The summer is hot and with the vast majority of the obstacle racing season taking place in the summer staying cool on course can often be a challenge. When the temperature spikes into the 90's or higher it is time to take a few precautions to help keep cool and stem off heat related issues on a course. Follow these steps when the temperatures spike for a happy and healthy mud run or obstacle race.



Sunscreen is often your first line of defense for an obstacle race or mud run. Apply sunscreen in the morning before you go through registration. Many remember to put on sunscreen just before starting the race, but often shade can be a rare commodity at events, slather the sunscreen on before leaving your car.

Applying sunscreen before you mark your bib number on your body with a permanent marker will help you be able to wash it off after the race.

Carry What You Need

While most obstacle races and mud runs that are less than 5 miles, a participant can get away without carrying any nutrition or fuel, when the temperatures rise, and the course is mountainous it is important to be prepared for all conditions.

Wear a Hat

When the sun beats down in the summer a great way to stay cooler is to wear a hat. Find a hat that is lightweight and covers your face for race day. To keep yourself additionally cool dunk the hat in water before the race. As the water evaporates, it will help keep your head cool in even the hottest of temperatures.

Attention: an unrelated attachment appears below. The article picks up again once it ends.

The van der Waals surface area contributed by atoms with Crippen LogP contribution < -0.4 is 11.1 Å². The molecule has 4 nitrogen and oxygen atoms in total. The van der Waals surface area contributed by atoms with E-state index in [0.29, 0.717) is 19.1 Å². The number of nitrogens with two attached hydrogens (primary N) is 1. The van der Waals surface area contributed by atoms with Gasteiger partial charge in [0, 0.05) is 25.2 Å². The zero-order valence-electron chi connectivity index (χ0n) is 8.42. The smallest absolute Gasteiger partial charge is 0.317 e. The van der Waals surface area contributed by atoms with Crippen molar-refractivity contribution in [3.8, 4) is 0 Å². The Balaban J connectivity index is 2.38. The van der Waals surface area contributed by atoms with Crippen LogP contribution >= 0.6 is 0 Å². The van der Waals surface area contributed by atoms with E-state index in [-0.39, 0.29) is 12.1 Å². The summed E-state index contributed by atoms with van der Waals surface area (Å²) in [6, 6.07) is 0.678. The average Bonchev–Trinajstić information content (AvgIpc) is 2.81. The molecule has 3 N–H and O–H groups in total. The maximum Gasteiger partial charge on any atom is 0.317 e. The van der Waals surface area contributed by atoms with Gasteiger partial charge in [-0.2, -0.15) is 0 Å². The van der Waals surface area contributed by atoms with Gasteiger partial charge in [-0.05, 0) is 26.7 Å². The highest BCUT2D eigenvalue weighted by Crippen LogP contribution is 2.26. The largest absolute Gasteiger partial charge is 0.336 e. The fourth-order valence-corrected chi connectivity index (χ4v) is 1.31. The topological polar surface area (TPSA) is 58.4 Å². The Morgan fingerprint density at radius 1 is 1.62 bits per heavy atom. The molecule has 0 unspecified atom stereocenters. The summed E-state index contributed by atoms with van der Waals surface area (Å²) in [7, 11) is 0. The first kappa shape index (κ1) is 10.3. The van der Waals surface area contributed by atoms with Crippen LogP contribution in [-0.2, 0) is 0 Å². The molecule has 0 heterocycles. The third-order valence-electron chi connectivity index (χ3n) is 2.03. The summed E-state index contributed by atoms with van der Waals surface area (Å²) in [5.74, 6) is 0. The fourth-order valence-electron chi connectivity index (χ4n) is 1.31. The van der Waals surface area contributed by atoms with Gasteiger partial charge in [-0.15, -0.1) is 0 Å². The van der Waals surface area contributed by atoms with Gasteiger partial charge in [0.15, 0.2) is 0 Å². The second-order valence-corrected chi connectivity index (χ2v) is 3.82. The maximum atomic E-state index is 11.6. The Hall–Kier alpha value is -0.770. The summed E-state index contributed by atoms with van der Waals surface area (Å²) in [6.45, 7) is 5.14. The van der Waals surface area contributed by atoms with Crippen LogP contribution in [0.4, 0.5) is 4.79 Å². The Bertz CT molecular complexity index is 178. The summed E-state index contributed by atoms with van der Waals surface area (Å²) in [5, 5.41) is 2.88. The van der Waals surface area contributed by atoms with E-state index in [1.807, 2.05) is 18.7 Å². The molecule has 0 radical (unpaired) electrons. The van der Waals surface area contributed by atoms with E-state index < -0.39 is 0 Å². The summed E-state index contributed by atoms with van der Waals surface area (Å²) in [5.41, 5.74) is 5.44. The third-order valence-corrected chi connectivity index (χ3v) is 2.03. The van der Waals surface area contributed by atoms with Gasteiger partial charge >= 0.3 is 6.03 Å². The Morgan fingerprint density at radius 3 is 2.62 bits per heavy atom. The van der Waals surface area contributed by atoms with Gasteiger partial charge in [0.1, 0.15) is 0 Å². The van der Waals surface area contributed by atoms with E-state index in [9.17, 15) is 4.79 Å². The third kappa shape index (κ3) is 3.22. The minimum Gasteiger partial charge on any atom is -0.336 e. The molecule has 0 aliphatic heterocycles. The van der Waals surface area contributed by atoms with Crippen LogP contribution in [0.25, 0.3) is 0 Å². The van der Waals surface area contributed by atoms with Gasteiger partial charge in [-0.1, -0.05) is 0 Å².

Wear a Buff

Buffs have become a popular item over the last couple of years. They are an item that has a variety of uses, but on a hot day, they can help keep you cool on course. The best way to maximize the use of a buzz is to soak it in water and stick it in your freezer the night before the race. Put the buff in a ziplock bag and pull it out right before the race begins. Place the buff around your neck; this will act as a personal air conditioner throughout the race. If you need to you can re-wet it on course with your hydration or at an aid station.

Sometimes Cotton has a Place

The first rule of OCR is not to wear cotton (trust us cotton, mud and water don't go well together), but when the temperatures soar above 100 on race day, that rule can change. Similar to the buff a cheap white cotton shirt on race day can help keep you cool when the temperatures are extremely high. During the Badwater 135 race, known as one of the most brutal races in the world running through Death Valley, many participants don an ice water soaked white cotton t-shirt to stay cool.

This can be applied to obstacle racing and mud runs. Much like the buff soak your shirt in icy water before running the race. You will be chilled when you put it on, but during the race, it will help regulate heat. Normally we say stay away from the cotton, but a white cotton ice soaked shirt can make the difference when temps soar.

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